Guatemalan Cuisine takes root in Southwest Detroit

When you walk down Junction Street in Southwest Detroit, you can’t fail to notice a baronial building on the street. This building is home to Pollo Chapin (literally meaning Guatemalan chicken as “chapin” is what Guatemalans call each other), a Guatemalan-food-inspired restaurant. Opened in 2008, Pollo Chapin has evolved from a residential space to a welcoming cozy dine-in restaurant.

Carlos Ordetta immigrated to the United States from Guatemala, Central America. Moving to America was always a dream of his mother’s. She believed America as the Land of Opportunity. In 1999, this dream became a reality when the family moved to the U.S via Houston, Texas.

Moving to the U.S however wasn’t a walk in the park as expected. Carlos struggled with finding employment since he spoke no English at all when he first  arrived. He worked in a warehouse for many years and while there, he thought of three business ideas; opening up a carwash, buying a truck to transport merchandise, and opening up a restaurant. He consulted his mother about which business to open and she advised that he should open a restaurant. This advice seemed natural as she had spent eighteen years working as a cook in a restaurant.

Upon receiving his mother’s blessing, Carlos embarked on setting up the restaurant. His mother owned the building that houses the restaurant today. He had to first transform the space from a residential one to a restaurant environment. He then took a trip to Guatemala and spent his time trying out different dishes, consulting about recipes, and completing the research he needed to have a unique, one-of-a kind Guatemalan restaurant in Detroit. When asked why he chose to locate in Detroit of all areas, Carlos said, “ When someone thinks of Hispanic cuisines [in Metro Detroit], Southwest Detroit comes to mind instantly!”. He adds, “ I needed to make something unique and when I looked around the area, most of the restaurants were Mexican. There was nothing from Guatemala.”

The menu includes the basic American Mac-n-Cheese and Guatemalan delights like curtido, tamales, and milanesa de res. They kept on trying out the different dishes with different customers and listened to all the feedback. He kept the ones the customers loved and got rid of the ones that didn’t receive positive feedback. Throughout the years, the menu found its niche and now he has a recurring clientele. He considers his customers family. He knows most of his customers by name and always knows exactly what each one of them wants.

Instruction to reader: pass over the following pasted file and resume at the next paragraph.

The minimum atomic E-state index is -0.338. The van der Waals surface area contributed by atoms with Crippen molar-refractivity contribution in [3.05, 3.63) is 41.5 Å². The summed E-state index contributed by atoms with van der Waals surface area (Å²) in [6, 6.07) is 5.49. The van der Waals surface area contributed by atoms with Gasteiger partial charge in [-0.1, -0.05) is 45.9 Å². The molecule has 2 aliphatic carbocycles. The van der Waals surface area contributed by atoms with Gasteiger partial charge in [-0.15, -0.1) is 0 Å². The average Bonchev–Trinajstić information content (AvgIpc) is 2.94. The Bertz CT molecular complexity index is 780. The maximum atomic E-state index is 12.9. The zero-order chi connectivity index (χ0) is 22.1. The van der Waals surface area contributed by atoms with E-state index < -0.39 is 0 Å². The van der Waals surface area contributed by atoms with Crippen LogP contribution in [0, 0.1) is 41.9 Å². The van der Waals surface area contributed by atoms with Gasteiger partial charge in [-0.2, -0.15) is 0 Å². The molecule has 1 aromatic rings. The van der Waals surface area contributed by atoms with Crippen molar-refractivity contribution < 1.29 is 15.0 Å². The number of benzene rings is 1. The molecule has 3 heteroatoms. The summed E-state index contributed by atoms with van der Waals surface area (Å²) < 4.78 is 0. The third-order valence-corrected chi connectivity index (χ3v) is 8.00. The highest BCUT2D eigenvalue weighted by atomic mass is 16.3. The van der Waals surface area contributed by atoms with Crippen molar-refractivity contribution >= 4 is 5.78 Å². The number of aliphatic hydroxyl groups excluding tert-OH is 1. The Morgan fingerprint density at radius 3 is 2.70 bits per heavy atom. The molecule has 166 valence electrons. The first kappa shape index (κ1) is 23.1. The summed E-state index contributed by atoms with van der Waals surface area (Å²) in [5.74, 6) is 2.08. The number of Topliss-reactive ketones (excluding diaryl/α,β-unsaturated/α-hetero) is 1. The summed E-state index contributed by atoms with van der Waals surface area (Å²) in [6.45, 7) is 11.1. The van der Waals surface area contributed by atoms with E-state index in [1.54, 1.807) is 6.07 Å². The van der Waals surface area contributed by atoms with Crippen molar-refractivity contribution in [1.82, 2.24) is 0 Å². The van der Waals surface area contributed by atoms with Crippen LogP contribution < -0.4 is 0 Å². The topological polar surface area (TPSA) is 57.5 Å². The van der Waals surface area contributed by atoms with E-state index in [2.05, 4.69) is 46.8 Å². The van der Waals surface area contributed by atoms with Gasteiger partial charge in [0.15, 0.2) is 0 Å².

Pollo Chapin is among the 80 finalists of the NEIdeas 2018 competition for $10,000 business expansion grants. Carlos says that a grant will help him grow his business by enabling him to make improvements to the building to make the restaurant and neighborhood more vibrant. The money also will enable him to hire additional staff, as he currently operates the business himself with help from his wife and his two little girls – who interpret for him. “Small businesses are important to the growth of the city of Detroit because they generate more jobs and also increase the [productive use of] buildings in the city, [and, as a result] the area looks better, especially Southwest Detroit.” says Carlos.

Carlos is particularly grateful to Raquel Garcia, Global Detroit’s director of partnerships and neighborhood outreach, who  helped him with the NEIdeas application process, making him aware of the opportunity, translating documents, and coaching him on submitting an application  that is among the finalists being considered for a grant.

In fact, Global Detroit assisted approximately 150 small business entrepreneurs from across Southwest Detroit, Banglatown, Detroit, and Hamtramck in making application to the 2018  NEIdeas business expansion grant competition. By catalyzing the growth and development of immigrant entrepreneurs and connecting them with the region’s ecosystem of entrepreneurial supports, Global Detroit is building a more inclusive and prosperous region.

Global Detroit is revitalizing Metro Detroit’s economy by mobilizing its immigrant potential. We are an innovator and expert in connecting international talent with regional businesses’ unmet talent needs, catalyzing the growth and development of immigrant entrepreneurs, revitalizing neighborhoods, and building a globally-competitive and inclusive region.

By Alistair Kiyingi


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